And sometimes it is all about the groove...
Lipbone Redding, singer, guitarist, songwriter, master of mimicking a trombone with his mouth (hence the Lipbone), and all around bon-vivant, has been delighting jaded New Yorkers with his brand of funky good time music in the bistros and clubs of the Big Apple from Williamsburg, Brooklyn, to the Bronx for some time now. This North-Carolina-raised Southern gentleman has been inviting night owls and brunchers alike to get their groove on with his jazzy, soulful approach to the singer/songwriter idiom.
Audiences find that even in solo performance Redding is equipped to get the party started, with a guitar style that transcends mere accompaniment--not fancy but infectiously rhythmic, adding a strong backbeat as well as harmony. Filling the sound out further are the mouth trombone solos that, in addition to being uncannily realistic, are inventive and lyrical. Expanded to a trio, with upright bass and drums, the fun factor increases geometrically, and anyone not moving and/or smiling needs to get their pulse checked because there is a good chance that they are dead and just don't know it.
Variety, both live and on this feel-good CD, is achieved in the guise of grooves from assorted genres: swing, funk, New Orleans, blues, calypso, and any other music that moves the body along with the heart and mind. You will hear familiar references aplenty--Tom Waits, Dr. John, Louis Armstrong, Bill Withers--all filtered through the distinctive, laid-back cool of Mr. R.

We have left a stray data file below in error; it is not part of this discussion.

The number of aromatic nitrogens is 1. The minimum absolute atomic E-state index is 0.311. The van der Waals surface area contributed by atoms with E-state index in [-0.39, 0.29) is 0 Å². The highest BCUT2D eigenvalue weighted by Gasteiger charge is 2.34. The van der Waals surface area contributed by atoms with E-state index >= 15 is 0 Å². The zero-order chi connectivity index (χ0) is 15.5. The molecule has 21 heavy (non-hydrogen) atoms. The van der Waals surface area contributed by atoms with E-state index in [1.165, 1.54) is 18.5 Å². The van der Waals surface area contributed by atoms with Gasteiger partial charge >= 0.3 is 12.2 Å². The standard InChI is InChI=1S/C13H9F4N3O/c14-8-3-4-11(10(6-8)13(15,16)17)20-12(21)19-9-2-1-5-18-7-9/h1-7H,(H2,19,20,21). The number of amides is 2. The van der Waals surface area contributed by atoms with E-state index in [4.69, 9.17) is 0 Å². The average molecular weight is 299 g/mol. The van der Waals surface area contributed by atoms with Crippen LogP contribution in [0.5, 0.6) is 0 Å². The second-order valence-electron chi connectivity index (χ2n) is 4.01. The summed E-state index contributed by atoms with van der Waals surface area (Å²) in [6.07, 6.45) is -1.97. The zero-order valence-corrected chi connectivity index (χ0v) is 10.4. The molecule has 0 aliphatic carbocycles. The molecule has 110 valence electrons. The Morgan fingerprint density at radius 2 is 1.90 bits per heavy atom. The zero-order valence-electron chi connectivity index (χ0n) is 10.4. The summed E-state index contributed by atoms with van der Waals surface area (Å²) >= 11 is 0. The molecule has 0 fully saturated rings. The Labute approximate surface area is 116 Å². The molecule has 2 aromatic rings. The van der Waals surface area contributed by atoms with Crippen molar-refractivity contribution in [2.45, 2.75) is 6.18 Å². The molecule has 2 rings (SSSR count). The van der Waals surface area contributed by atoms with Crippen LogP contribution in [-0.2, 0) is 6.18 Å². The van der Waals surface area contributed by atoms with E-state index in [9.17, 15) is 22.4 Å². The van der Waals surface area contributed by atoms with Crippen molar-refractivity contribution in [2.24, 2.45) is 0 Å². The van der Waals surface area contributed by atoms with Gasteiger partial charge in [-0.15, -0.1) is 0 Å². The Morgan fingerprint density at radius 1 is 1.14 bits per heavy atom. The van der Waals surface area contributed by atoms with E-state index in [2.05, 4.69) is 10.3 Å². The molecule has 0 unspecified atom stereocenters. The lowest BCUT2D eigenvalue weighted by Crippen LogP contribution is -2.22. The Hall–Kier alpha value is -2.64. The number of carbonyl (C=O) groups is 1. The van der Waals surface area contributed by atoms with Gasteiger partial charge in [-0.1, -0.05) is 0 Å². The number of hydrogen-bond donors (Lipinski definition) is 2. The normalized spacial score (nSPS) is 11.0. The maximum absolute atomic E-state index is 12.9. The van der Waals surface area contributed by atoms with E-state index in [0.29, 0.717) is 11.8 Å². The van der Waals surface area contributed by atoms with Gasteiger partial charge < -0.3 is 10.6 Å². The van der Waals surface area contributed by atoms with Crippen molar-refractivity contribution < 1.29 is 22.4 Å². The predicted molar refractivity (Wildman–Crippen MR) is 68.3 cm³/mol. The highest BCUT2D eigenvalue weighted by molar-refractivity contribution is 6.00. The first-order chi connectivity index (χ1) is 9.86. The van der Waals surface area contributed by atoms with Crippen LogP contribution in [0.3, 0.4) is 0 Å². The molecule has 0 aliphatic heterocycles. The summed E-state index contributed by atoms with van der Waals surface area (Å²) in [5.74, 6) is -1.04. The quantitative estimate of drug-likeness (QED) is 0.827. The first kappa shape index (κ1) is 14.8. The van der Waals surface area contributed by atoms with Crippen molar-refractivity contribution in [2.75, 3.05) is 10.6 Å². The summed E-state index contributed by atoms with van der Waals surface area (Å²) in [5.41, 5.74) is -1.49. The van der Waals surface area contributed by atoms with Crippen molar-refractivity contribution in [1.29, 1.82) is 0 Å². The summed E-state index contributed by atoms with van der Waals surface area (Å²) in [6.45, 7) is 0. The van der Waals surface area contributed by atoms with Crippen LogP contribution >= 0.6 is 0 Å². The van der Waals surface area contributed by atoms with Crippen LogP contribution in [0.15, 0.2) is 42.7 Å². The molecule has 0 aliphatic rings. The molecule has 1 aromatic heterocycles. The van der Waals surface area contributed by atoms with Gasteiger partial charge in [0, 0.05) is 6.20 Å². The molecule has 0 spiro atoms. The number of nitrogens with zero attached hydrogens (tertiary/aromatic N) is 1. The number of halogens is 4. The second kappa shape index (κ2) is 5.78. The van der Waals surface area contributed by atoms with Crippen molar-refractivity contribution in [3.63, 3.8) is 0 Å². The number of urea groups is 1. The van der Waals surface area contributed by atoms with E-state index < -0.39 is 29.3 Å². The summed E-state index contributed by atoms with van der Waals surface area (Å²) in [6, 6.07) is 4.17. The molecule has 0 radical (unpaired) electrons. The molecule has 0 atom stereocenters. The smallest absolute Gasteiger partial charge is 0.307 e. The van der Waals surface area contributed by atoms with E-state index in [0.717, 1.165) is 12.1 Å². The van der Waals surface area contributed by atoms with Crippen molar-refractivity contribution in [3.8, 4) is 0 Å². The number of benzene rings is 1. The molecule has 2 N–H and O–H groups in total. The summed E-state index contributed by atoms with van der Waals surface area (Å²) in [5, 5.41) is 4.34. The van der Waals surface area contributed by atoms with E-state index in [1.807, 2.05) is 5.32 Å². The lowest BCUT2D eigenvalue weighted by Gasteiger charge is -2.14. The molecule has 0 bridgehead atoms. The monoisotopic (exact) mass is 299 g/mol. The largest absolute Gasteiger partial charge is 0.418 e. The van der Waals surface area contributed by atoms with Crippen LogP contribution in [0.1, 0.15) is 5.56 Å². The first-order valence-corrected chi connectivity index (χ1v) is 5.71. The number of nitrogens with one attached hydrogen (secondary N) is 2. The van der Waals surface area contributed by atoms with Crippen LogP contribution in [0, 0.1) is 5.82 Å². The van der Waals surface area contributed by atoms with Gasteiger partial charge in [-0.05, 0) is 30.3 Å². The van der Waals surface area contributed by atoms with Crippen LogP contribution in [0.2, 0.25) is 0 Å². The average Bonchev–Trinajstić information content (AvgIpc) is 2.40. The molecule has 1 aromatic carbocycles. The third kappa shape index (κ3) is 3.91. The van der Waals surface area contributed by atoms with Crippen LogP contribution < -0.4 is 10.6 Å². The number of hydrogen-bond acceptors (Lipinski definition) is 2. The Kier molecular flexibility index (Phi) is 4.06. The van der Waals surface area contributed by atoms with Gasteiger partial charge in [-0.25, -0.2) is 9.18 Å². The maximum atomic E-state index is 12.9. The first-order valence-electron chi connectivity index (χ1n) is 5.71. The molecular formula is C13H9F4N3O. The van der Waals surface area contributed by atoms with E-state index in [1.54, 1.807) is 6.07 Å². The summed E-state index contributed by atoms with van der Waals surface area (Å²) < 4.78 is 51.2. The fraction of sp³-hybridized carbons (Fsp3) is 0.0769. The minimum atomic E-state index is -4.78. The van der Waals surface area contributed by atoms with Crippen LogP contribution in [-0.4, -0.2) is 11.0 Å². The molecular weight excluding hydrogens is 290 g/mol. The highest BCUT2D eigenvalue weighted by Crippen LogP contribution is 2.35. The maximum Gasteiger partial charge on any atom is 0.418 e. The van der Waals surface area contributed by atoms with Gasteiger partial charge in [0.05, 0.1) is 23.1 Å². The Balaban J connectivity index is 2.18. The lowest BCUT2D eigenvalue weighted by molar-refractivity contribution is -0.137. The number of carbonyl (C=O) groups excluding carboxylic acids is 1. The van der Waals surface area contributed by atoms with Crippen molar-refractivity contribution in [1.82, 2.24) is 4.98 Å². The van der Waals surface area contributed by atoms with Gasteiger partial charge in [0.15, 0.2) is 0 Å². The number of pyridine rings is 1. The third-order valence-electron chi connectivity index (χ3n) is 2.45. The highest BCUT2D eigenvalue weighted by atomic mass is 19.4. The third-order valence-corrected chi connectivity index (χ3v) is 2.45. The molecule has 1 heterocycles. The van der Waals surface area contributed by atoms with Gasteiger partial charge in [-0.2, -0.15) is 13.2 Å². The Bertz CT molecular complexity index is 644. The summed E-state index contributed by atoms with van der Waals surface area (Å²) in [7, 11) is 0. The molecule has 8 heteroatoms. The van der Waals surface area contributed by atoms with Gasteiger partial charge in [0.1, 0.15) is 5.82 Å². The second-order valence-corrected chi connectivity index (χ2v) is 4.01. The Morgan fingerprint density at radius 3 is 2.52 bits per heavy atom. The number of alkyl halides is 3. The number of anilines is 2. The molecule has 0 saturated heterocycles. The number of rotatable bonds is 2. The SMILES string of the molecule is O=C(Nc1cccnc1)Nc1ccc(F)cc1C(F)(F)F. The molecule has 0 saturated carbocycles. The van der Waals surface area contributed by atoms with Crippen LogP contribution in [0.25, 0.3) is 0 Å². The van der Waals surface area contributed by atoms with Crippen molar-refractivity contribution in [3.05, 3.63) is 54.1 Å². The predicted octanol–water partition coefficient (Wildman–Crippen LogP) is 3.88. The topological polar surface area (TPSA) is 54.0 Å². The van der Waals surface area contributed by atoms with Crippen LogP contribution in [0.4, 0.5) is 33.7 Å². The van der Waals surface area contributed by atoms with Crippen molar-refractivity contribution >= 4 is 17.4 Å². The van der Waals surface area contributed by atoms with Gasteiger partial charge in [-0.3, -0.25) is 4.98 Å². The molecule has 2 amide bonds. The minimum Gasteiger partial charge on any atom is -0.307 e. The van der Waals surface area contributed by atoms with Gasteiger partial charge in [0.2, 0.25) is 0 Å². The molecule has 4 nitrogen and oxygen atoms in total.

Producer and Redding bassist Jeff Eyrich (Dave's True Story) has captured much of the live Lipbone experience in the studio, wisely eschewing any major additions to the basic sound that you might hear in a club. What carries the record to the next level are the songs; like "Dogs of Santiago," a tale told from the point of view of a street mutt; "Follow The Money," a funk-filled lament about the price of war; and a tour-de-force, jazzy rendering of the Tennessee Ernie Ford chestnut, "Sixteen Tons." I wouldn't be surprised to hear an anthem like "Love Is The Answer (for World Peace)" covered by Mavis Staples someday.
So maybe it is not "all" about the groove after all. Still, come for the rhythm, stay for the songs and the singing, and be blown away by the 'bone--Lipbone that is. • Michael Ross